Bruce Wingate was ready to get serious about the sobering topic of Idaho children dying due to parental neglect when someone interrupted, asking about a recipe for gingerbread.
"Don't worry. Gingerbread is pretty easy," he said, calming a flustered kitchen volunteer at Immanuel Lutheran Church in Boise. "I've got the baking pans out in in my car, and we can whip up some gingerbread in a jiffy."
The brief gingerbread conversation broke the tension, if only for a moment. Wingate, founder of the Protect Idaho Kids Foundation, spends many of his days and nights at Immanuel Lutheran.
"I think we've served more than 50,000 meals here to the homeless, the lonely or to those who hunger in different ways," said Wingate. "I also think it's very appropriate for us to be having a conversation here in a house of worship about protecting children. Many people of faith truly oppose special religious-exemptions which have resulted in the suffering of too many children."
Getting people of faith, let alone Idaho lawmakers, involved in a debate about faith-based exemption from civil and criminal liability is tricky business—which is why Wingate said it's time to frame that debate more simply.
"If you ask Idaho legislators whether they support the state's faith-healing exemptions, suddenly, some of them start talking about ideals and principles," said Wingate. "But all of that talk about ideals and principles can get in the way of reality. The reality is that 182 children have died unnecessarily in Idaho because of faith-healing exemptions, which continue to protect those children's parents from any liability."
That stunning statistic, Wingate argues, requires a more direct question.
"Do those legislators really want to be responsible for supporting a law that, since it has been in effect, has seen 182 children die and even more children suffer?" he asked.
Idaho's Checkered Past Regarding Child Endangerment
In 1887, before officially becoming a state, the Idaho territory enacted a law: "Every parent of any child who willfully omits, without lawful excuse, to furnish necessary food, clothing, shelter or medical attendance for such child, is guilty of a misdemeanor." Even after Idaho became the 43rd state, the law remained in effect for the better part of a century. It wasn't until 1972 that the Idaho Legislature voted unanimously to institute religious exemptions for child endangerment in the criminal code. In 1976, the Idaho Legislature went a step further and added religious exemptions, this time in the civil code.
As reports grew of more Idaho children suffering and dying while their parents turned to prayer instead of medicine, the Governor's Task Force on Children at Risk was convened in 2015 and conducted a full review of Idaho religious exemptions. In his summary, task force chairman Kirtlan Naylor concluded, "Religious freedoms must be protected, but vulnerable children must also be appropriately sheltered from unnecessary harm and death." That, in turn, prompted a separate 10-member joint legislative panel to convene in August 2016, which took testimony from Idaho prosecutors, and opponents and proponents of the exemptions.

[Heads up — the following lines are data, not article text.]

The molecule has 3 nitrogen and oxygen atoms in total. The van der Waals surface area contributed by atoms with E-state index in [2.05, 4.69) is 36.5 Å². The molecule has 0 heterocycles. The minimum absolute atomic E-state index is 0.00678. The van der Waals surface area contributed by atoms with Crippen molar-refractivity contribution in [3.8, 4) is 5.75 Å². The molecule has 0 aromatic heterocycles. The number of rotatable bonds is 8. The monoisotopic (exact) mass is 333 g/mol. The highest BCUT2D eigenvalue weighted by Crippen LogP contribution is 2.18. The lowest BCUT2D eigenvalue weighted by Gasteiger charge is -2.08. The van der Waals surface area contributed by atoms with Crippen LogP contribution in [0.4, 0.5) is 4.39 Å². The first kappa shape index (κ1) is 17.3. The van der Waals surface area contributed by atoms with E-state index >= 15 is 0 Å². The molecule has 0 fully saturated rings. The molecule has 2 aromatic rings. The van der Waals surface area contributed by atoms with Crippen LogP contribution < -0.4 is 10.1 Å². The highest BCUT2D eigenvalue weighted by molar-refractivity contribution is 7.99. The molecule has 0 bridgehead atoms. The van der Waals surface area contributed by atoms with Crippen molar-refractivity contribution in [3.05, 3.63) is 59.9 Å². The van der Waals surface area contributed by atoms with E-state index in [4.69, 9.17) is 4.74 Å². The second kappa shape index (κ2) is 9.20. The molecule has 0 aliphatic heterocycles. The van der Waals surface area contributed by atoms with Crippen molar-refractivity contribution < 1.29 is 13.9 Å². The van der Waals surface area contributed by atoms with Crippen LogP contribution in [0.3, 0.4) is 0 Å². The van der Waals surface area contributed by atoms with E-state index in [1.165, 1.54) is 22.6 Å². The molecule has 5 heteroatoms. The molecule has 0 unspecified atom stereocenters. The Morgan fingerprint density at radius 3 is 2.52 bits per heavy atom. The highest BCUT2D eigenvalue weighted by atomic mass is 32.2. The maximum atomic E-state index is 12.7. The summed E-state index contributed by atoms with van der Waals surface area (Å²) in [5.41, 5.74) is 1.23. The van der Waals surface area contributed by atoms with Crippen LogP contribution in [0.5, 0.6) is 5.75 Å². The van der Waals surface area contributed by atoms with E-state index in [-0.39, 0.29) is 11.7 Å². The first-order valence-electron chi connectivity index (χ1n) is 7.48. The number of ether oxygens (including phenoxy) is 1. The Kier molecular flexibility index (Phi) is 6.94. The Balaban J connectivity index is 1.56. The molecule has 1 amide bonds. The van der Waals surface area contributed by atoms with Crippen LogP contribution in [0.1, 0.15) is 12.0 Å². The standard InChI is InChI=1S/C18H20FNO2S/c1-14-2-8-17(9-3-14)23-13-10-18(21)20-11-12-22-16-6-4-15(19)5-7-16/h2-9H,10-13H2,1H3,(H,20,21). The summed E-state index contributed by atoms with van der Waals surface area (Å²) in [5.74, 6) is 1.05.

"This religious exemption is the only place in the [Idaho] Child Protective Act that places the parent's right before the child," said Mary Jo Beig, from the office of the Idaho Attorney General, urging the task force to recommend a change.
The office of the Ada County Prosecutor felt much the same.
"We would like to see this exemption lifted," said Jean Fisher, special crimes unit chief, agreeing change in Idaho was long overdue.
The debate shifted to the Idaho Statehouse in March this year when Senate Bill 1182 was introduced as a proposed compromise. The bill to "amend existing law to revise a provision regarding medical treatment by prayer through spiritual means," would make changes to the faith-healing exemption from civil liability for child neglect, but it made no change to the exemptions in idaho criminal code.
"It was a terrible bill," said Wingate. "First of all, it actually tried to broaden some of the existing exemptions. Secondly, it would have left it up to children to say something when things went wrong. [No] dying 10-year-old is going to say, 'Mommy, I want you and Daddy to be penalized. I need a doctor.' A child is just not going to say those words."
When SB 1182 came up for debate March 21, there was little support from either side of the issue. Some Idaho senators argued the measure violated freedom of religion while others argued the bill didn't go far enough.
"I think it's fundamentally wrong to criminalize people for the free exercise of religion," said Sen. Jim Rice (R-Caldwell).
"People of faith, the medical community [and] law enforcement, not to mention many parents, are very much against this bill," said Senate Minority Leader Michelle Stennett (D-Ketchum). The bill was defeated 11 to 24.
"Which brings us to where we are today," said Wingate. "Have you seen the Halloween cards we recently sent out to all of the Idaho legislators?"
In his hand, Wingate held a greeting card with a picture of a frowning pumpkin on the front. "Even the Pumpkins Are Sad This Halloween. Why?" read the message below the photo. Inside the card, another message read, "Because three more children died in Idaho's anti-medical sects in two months this year. No action was taken because of Idaho's religious exemptions."
Protect Idaho Kids Foundation will next send out Christmas cards to lawmakers, with a similar message: "We can respect religious freedom and a parent's right to prayer while also demanding that children receive life-saving medical care."